-Hekate is not a witch goddess
This is so far from true. Even if this role isn’t one of her original roles, such as the ones described by Hesiod, this aspect did become quite prevalent later in the Hellenic world. The evidence of her role as a witch goddess is very commonly portrayed in Ancient Greek literature and mythos. Kirke and Medea, arguably two of the most popular witches ever, were both priestesses, or in some cases daughters, of Hekate. Whenever witches performed their magic such as necromancy, binding spells, curses, image magic, and other spells, they called on Hekate. This relationship between witches and Hekate is not only shown in Greek literature but in Roman literature as well such as the tale of the witch Erichtho is Lucan’s Pharsalia.

-Hekate is JUST a witch goddess
Though her role as a witch goddess is probably the most popular in literature and with neo pagans and Wiccans, this is far from her only aspect. As described by Hesiod, she was a goddess of the heavens, the earth, and the sea, and a child protector. She was also known to be a goddess of the crossroads and the dead. She guards the gates to the underworld and holds dominions over the daemones (spirits) and ghosts. She also later became a goddess of the moon and is celebrated every dark moon at her Deipnon.

-Hekate is evil
This is more of a modern literary misconception. The Ancient Greeks did not believe in gods of pure good or pure evil. Each deity had aspects of both. The power to create or destroy. To bless or to curse.

anonymous asked:

When you get time would you mind making a list for an altar to Medea and Hekate?

Hekate
- Torches
- Crossroad dirt
- Black dogs
- weasel
- Spirit photography
- Black Cloth
- Herbs and roots used in witchcraft
- Homemade salves
- Book or journal for incantations and recipes
- Oak wood
- Spirit communication tools
- Keys
- Bones
- Herbal teas
- Dagger
- Candles (Black, grey, dark purple, red)

(A lot these could double for medea depending on your intent)

Altar Ideas
Amphitrite - Aphrodite - Apollo - Ares - Artemis - Asteria - Athena - Demeter - Dionysus - Hades - Hebe - Hekate - Hemera - Hephaestus - Hera - Hermes - Hestia - Khione - Persephone - Poseidon - Selene - Zeus

Aesthetic Olympian Gods | Hecate

Hecate is the goddess of magic, witchcraft, ghosts and necromancy. She is the daughter of the Titanes Perses and Asteria. She helped Demeter guiding her through the night with torches as they were searching Persephone and Hecate is often shown holding two torches. Later she became Persephone’s companion.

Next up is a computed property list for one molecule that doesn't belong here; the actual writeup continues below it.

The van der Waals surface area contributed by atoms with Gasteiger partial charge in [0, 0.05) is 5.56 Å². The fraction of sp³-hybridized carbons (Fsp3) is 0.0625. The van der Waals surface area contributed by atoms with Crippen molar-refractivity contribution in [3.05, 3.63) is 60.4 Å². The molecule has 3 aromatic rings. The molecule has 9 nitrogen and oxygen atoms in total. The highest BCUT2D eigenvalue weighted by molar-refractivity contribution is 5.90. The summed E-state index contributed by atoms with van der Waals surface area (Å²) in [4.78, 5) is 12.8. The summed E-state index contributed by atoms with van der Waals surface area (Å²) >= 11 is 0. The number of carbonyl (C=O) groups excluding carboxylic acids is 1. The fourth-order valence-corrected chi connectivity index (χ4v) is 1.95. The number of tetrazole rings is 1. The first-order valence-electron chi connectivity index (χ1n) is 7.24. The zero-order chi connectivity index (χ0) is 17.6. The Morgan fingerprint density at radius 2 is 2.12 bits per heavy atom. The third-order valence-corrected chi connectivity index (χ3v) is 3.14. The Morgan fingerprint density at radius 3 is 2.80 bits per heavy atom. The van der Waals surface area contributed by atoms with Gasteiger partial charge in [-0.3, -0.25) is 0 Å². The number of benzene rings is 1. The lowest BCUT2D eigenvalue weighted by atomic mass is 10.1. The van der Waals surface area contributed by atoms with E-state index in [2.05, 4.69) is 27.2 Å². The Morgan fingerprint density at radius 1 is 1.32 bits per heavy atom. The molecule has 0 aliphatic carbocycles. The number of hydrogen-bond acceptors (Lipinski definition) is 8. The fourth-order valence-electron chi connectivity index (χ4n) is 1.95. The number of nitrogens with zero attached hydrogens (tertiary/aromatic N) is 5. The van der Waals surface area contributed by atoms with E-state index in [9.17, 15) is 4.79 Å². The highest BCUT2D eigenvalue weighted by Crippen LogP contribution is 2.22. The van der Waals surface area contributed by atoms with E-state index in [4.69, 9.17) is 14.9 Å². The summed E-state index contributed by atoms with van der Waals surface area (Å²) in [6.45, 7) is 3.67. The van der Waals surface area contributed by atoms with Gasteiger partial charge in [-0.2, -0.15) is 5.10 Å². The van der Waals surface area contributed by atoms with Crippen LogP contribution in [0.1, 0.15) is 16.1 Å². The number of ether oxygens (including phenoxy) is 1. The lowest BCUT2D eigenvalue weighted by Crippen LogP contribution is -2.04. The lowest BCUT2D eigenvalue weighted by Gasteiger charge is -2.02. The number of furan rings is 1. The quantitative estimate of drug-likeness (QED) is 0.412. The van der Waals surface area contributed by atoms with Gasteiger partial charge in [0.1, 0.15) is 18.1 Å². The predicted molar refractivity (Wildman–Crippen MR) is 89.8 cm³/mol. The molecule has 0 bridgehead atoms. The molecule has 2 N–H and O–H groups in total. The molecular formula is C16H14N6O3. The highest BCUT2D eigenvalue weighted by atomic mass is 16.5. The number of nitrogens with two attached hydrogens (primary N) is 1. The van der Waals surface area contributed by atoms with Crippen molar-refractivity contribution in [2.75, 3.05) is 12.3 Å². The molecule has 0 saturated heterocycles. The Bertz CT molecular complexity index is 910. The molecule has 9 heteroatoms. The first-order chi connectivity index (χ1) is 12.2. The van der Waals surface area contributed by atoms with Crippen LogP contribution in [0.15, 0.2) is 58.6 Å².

Requested by @r3d-ruku5

  • I call to Hekate, who stands at the crossroad,
  • who stands at the city gate, who stands before
  • each family's home, to watch and to ward off evil.
  • Bearer of torches, leader of hounds, holder of keys,
  • daughter of the deep earth and the starry sky,
  • you tread upon the path less traveled; you walk,
  • with certainty and without fear, in the dark night,
  • in the wilderness, along roads most treacherous,
  • among those who skirt the edges of order.
  • Hekate, friend of women, protector of children,
  • you know the perils of all the worlds, goddess,
  • as each world is your realm to wander. Thus do you
  • hold safe the home, thus do you bar the door from all ill,
  • thus do you drive away the baneful and the false.
  • Hekate, compassionate goddess, I call to you.
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Persephone and Hekate  
Homeric Hymn 2 to Demeter 436 ff :
“[After Persephone was returned from the underworld to Demeter:] Then bright-coiffed Hekate came near to them, and often did she embrace the daughter of holy Demeter: and from that time the lady Hekate was minister and companion to Persephone.”


Hauntingly Grim Photoseries: Daniel Vazquez

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@hynpos2 week myth event → day 1 → favorite Greek/Roman deity HEKATE

Hekate or Hecate is a goddess in Ancient Greek religion and mythology, most often shown holding two torches or a key and in later periods depicted in triple form. She is variously associated with crossroads, entrance-ways, light, magic, witchcraft, knowledge of herbs and poisonous plants, ghosts, necromancy, and sorcery.